Today I met my seniors for the first time since their disastrous test. I mean Disastrous. I think only 20% passed, and believe me the passing boundaries are low on this thing: way under 50%. I asked them to consider what they could do differently, and also how I can improve teaching strategies. As I suspected, the students said that they wanted more “traditional” teaching with me explaining new material and them practicing a few problems. Less investigations, less open-endedness, more of me just showing and them repeating. So I did that, on Geometric Sequences, and they loved it. “I understand something for the first time this semester!” was one memorable exclamation from a usually sullen student.
I hate this. On one hand, fulfilling their request will save me 90% of the time I usually put on planning their lessons. I’ll have more time for my honors students, many of whom enjoy the challenges they get in class.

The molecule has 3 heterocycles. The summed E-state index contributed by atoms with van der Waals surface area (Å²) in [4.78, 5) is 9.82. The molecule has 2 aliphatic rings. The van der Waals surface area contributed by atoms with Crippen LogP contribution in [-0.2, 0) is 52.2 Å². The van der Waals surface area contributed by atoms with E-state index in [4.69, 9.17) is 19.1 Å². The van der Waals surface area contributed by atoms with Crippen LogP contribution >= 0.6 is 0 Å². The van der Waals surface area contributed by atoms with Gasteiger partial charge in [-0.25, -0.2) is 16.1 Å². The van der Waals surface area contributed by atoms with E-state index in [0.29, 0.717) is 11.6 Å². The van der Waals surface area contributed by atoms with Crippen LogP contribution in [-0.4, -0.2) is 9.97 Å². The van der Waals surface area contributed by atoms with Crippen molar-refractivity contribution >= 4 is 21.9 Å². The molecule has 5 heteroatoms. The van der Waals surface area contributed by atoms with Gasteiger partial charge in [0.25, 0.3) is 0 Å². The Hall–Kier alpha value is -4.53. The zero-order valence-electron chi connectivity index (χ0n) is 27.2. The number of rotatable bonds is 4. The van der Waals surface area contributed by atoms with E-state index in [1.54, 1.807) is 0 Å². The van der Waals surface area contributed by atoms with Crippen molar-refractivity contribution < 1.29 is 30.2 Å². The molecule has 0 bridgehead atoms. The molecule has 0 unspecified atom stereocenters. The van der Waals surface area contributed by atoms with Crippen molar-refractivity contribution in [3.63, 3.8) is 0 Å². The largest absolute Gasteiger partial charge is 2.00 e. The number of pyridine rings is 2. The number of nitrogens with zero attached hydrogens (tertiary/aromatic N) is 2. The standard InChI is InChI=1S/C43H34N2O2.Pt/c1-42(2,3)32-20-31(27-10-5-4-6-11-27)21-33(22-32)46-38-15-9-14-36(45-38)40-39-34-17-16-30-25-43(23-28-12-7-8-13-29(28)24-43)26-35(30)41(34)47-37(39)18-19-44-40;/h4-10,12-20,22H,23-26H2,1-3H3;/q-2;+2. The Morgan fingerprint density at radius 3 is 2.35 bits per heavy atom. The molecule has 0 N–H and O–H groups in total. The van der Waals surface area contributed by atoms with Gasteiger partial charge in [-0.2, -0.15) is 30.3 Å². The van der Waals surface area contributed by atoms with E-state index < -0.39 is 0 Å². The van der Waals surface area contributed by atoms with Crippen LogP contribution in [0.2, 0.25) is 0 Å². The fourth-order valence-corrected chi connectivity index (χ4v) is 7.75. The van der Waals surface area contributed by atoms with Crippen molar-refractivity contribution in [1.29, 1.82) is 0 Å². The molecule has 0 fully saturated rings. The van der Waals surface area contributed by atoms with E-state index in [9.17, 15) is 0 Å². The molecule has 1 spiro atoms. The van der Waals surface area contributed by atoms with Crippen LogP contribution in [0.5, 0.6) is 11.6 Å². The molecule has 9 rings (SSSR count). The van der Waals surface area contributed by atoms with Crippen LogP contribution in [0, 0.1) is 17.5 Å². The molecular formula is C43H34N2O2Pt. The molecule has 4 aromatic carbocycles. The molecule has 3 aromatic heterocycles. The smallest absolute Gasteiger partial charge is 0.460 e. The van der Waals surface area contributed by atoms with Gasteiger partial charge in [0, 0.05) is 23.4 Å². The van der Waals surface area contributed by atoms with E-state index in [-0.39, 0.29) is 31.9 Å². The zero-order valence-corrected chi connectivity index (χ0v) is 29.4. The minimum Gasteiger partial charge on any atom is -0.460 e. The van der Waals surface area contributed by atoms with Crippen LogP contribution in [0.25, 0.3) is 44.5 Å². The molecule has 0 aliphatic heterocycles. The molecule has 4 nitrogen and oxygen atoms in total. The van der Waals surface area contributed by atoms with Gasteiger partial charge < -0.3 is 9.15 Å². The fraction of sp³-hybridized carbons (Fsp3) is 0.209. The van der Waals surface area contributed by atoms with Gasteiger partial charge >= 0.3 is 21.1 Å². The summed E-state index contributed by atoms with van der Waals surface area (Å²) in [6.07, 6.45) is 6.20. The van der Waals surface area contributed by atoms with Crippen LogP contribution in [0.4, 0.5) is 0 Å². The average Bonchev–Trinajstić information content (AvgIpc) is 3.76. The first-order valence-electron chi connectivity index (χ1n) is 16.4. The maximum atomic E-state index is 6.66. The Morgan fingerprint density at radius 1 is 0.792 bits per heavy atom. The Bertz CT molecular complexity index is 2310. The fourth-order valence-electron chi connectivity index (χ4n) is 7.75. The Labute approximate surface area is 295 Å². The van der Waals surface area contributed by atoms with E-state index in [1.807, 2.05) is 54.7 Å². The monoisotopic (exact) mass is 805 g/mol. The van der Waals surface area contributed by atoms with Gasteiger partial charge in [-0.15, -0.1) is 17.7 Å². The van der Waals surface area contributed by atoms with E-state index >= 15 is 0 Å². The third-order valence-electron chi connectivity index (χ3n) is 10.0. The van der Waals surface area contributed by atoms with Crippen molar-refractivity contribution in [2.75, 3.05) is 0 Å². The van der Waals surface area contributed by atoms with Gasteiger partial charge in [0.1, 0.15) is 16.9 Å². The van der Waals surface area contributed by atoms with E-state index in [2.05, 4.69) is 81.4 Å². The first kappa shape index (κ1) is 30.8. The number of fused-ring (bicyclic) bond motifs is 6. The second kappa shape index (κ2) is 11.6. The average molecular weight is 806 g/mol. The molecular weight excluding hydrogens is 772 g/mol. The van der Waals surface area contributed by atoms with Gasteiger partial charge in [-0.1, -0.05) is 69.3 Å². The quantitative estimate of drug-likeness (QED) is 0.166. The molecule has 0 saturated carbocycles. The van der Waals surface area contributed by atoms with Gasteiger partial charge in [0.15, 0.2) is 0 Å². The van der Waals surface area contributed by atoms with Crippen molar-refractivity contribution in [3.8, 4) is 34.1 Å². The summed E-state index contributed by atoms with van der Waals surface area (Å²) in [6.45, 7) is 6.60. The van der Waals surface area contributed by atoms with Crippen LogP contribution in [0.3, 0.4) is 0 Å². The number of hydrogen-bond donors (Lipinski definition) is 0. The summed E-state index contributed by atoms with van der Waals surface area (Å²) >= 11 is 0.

On the other hand, this feels like existential suffocation. What’s the point of me spoon-feeding the seniors stuff about trig functions, logic and all the other interesting topics we before us, if all they are doing is trying their best to put in least amount of effort to pass the exams? Teaching loses its meaning and joy.
I’d like to find ways of still teaching for understanding, teaching for developing logical thinking and curiosity, but I’m afraid that any attempt to do so will feel threatening to these students, who crave only the safety and ease that direct instruction can provide.